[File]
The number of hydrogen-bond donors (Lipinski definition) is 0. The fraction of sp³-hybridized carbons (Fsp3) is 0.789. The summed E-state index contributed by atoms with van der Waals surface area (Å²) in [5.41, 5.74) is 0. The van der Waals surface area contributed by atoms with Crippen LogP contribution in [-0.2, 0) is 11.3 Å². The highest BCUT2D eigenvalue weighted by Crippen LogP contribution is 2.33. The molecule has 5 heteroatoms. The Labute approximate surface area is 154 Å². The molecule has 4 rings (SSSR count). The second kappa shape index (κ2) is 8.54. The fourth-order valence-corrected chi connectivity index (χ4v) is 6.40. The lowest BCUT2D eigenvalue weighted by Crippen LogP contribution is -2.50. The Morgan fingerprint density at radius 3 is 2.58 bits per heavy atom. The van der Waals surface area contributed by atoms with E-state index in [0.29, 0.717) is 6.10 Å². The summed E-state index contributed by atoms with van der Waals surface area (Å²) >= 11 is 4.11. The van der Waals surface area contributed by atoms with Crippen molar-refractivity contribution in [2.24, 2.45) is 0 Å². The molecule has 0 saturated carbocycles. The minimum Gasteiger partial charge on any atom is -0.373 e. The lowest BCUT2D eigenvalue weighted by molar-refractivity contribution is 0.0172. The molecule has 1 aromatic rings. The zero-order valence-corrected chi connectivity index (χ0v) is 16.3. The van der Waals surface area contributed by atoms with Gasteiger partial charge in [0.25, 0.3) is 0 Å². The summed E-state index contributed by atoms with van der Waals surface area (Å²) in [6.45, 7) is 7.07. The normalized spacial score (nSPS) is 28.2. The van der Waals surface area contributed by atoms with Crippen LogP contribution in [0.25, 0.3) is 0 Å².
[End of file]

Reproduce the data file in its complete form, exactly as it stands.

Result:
The number of hydrogen-bond donors (Lipinski definition) is 0. The fraction of sp³-hybridized carbons (Fsp3) is 0.789. The summed E-state index contributed by atoms with van der Waals surface area (Å²) in [5.41, 5.74) is 0. The van der Waals surface area contributed by atoms with Crippen LogP contribution in [-0.2, 0) is 11.3 Å². The highest BCUT2D eigenvalue weighted by Crippen LogP contribution is 2.33. The molecule has 5 heteroatoms. The Labute approximate surface area is 154 Å². The molecule has 4 rings (SSSR count). The second kappa shape index (κ2) is 8.54. The fourth-order valence-corrected chi connectivity index (χ4v) is 6.40. The lowest BCUT2D eigenvalue weighted by Crippen LogP contribution is -2.50. The Morgan fingerprint density at radius 3 is 2.58 bits per heavy atom. The van der Waals surface area contributed by atoms with E-state index in [0.29, 0.717) is 6.10 Å². The summed E-state index contributed by atoms with van der Waals surface area (Å²) >= 11 is 4.11. The van der Waals surface area contributed by atoms with Crippen molar-refractivity contribution in [2.24, 2.45) is 0 Å². The molecule has 0 saturated carbocycles. The minimum Gasteiger partial charge on any atom is -0.373 e. The lowest BCUT2D eigenvalue weighted by molar-refractivity contribution is 0.0172. The molecule has 1 aromatic rings. The zero-order valence-corrected chi connectivity index (χ0v) is 16.3. The van der Waals surface area contributed by atoms with Gasteiger partial charge in [0.25, 0.3) is 0 Å². The summed E-state index contributed by atoms with van der Waals surface area (Å²) in [6.45, 7) is 7.07. The normalized spacial score (nSPS) is 28.2. The van der Waals surface area contributed by atoms with Crippen LogP contribution in [0.25, 0.3) is 0 Å².